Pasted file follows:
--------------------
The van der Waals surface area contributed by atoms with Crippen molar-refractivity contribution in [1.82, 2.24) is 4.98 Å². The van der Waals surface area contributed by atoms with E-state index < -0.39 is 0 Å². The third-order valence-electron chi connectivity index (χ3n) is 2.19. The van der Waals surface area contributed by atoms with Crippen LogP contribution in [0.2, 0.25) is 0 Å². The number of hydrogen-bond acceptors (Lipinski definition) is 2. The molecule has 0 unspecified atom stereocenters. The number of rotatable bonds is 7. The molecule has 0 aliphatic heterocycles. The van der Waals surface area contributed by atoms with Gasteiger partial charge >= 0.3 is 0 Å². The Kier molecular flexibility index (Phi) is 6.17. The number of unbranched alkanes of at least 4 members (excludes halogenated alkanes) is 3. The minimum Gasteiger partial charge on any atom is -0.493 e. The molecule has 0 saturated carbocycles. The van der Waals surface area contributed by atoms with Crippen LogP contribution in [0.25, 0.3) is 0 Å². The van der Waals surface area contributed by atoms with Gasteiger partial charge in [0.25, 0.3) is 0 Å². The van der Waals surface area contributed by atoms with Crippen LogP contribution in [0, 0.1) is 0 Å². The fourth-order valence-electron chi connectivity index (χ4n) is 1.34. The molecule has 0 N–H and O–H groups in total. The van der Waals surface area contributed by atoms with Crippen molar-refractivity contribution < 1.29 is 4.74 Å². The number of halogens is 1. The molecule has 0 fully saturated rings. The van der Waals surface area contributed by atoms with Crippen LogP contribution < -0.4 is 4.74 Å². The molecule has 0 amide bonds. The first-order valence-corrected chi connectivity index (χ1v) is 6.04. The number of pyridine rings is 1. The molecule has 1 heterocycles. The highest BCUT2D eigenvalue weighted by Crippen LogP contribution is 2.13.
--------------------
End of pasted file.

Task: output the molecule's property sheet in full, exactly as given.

The van der Waals surface area contributed by atoms with Crippen molar-refractivity contribution in [1.82, 2.24) is 4.98 Å². The van der Waals surface area contributed by atoms with E-state index < -0.39 is 0 Å². The third-order valence-electron chi connectivity index (χ3n) is 2.19. The van der Waals surface area contributed by atoms with Crippen LogP contribution in [0.2, 0.25) is 0 Å². The number of hydrogen-bond acceptors (Lipinski definition) is 2. The molecule has 0 unspecified atom stereocenters. The number of rotatable bonds is 7. The molecule has 0 aliphatic heterocycles. The van der Waals surface area contributed by atoms with Gasteiger partial charge >= 0.3 is 0 Å². The Kier molecular flexibility index (Phi) is 6.17. The number of unbranched alkanes of at least 4 members (excludes halogenated alkanes) is 3. The minimum Gasteiger partial charge on any atom is -0.493 e. The molecule has 0 saturated carbocycles. The van der Waals surface area contributed by atoms with Crippen LogP contribution in [0.25, 0.3) is 0 Å². The van der Waals surface area contributed by atoms with Gasteiger partial charge in [0.25, 0.3) is 0 Å². The van der Waals surface area contributed by atoms with Crippen LogP contribution in [0, 0.1) is 0 Å². The fourth-order valence-electron chi connectivity index (χ4n) is 1.34. The molecule has 0 N–H and O–H groups in total. The van der Waals surface area contributed by atoms with Crippen molar-refractivity contribution < 1.29 is 4.74 Å². The number of halogens is 1. The molecule has 0 fully saturated rings. The van der Waals surface area contributed by atoms with Crippen LogP contribution < -0.4 is 4.74 Å². The molecule has 0 amide bonds. The first-order valence-corrected chi connectivity index (χ1v) is 6.04. The number of pyridine rings is 1. The molecule has 1 heterocycles. The highest BCUT2D eigenvalue weighted by Crippen LogP contribution is 2.13.